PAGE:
Indu Ramesh was busy collecting interviews from village women in Karnataka state, India, in the spring of 2011. These women were organizing in preparation for the upcoming round of elections in which, under a new constitutional amendment, half of India’s local government seats were now reserved for women. In her early 70s, Ramesh had developed a walking handicap, but she was insistent on overcoming barriers, be they defined by physical ability, social status or gender. In a bustling nation of more than one billion people, Ramesh and her audio recorder honed in on rural women’s voices.
Satisfied with the material she had foraged, Ramesh went back to Bangalore, sat in front of her home computer and packaged these audio clips into a radio program titled “Women in India’s Panchayats.” After distilling all the information she had gathered, the program ran just under 30 minutes. She uploaded it to the Women’s International News Gathering Service (WINGS ) website, leaving it in Frieda Werden’s hands.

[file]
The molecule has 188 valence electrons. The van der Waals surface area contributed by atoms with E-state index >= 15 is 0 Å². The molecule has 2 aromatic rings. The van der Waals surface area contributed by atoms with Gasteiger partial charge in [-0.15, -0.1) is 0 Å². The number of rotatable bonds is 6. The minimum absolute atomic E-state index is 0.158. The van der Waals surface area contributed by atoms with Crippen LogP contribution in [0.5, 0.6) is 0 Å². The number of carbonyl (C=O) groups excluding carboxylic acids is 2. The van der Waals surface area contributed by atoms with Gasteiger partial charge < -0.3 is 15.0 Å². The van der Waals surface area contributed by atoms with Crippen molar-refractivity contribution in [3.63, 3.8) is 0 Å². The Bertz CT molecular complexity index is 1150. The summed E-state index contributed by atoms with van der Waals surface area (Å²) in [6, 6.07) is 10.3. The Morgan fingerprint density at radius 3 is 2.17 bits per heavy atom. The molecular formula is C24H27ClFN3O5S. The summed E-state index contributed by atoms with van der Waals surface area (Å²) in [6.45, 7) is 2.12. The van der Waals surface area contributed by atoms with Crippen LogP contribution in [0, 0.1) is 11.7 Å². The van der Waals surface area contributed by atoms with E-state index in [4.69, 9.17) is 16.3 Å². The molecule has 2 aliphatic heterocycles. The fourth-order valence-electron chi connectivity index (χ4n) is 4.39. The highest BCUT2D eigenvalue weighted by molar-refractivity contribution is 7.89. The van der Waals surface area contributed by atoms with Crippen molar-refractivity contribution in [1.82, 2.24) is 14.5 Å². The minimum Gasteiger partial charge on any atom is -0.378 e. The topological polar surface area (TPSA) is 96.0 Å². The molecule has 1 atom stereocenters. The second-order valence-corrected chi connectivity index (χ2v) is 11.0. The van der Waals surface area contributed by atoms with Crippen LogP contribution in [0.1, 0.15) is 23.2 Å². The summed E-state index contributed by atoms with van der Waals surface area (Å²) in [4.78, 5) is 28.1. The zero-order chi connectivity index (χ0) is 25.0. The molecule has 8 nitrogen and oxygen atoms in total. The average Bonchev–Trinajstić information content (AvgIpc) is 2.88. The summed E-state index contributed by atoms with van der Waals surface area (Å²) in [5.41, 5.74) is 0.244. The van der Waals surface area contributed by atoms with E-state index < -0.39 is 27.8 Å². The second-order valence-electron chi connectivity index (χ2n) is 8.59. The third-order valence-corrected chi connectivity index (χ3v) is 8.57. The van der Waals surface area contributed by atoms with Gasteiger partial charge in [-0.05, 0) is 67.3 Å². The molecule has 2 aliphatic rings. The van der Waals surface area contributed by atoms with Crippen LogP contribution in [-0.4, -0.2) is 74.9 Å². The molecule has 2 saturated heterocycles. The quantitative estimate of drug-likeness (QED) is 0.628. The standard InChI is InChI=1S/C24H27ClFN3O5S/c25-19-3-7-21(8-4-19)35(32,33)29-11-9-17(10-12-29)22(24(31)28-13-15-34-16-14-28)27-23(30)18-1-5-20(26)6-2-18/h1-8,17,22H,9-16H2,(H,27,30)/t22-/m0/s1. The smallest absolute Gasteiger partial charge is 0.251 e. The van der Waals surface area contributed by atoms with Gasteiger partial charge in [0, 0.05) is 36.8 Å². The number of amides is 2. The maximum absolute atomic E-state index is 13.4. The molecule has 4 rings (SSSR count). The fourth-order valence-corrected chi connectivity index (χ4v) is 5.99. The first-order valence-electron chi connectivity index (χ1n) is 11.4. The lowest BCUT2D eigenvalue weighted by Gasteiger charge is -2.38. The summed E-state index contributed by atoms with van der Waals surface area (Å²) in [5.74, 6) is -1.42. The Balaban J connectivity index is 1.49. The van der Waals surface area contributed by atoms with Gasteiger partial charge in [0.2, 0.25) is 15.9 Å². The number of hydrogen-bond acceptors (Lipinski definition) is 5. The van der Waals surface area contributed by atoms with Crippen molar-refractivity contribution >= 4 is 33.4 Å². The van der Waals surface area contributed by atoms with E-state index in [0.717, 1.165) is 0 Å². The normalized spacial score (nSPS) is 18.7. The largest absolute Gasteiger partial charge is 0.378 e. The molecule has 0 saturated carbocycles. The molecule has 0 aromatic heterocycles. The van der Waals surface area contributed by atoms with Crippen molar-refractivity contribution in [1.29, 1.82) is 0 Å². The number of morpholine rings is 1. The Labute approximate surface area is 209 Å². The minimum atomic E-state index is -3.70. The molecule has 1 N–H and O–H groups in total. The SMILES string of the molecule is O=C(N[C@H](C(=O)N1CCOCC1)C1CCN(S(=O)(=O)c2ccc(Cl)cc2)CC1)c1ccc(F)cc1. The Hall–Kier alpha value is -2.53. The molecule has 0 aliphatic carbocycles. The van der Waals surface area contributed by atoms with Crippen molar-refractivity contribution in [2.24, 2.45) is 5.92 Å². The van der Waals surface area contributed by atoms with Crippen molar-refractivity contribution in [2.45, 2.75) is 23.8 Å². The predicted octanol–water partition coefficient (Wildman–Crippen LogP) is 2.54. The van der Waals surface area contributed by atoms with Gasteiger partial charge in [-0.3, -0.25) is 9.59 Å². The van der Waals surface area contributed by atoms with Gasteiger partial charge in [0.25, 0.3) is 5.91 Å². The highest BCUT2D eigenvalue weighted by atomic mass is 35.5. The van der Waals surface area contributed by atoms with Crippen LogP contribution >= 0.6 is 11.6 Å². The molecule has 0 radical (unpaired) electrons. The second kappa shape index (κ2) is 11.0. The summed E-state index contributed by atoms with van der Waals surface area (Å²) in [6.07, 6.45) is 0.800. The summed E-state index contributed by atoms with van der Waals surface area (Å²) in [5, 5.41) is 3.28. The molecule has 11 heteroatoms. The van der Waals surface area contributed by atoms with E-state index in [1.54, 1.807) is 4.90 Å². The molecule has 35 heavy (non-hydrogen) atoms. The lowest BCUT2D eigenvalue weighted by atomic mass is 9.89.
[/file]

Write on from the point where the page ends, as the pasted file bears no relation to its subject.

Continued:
Werden opened this file at her home computer in Vancouver, British Columbia, where the sun cycle lagged 12 hours and 30 minutes. Her living room doubles as the production studio and is overrun with file cabinets and boxes full of cassettes and CDs that she plans to digitally archive. From every surface, papers teetered toward the ceiling, but she stayed focused on editing Ramesh’s story, to broadcast it on WINGS. Two weeks later, the thoughts and opinions of novice female Indian candidates would land on the ears of Canadians, Americans and Australians who turned in for their weekly dose of authentic international women’s news.
This is a spotlight on women empowering women through radio. “Women in [their] countries speaking for themselves – this is not something that I invented,” said Frieda, the woman who started WINGS in 1986, back when feminist media was still fairly new. (more…)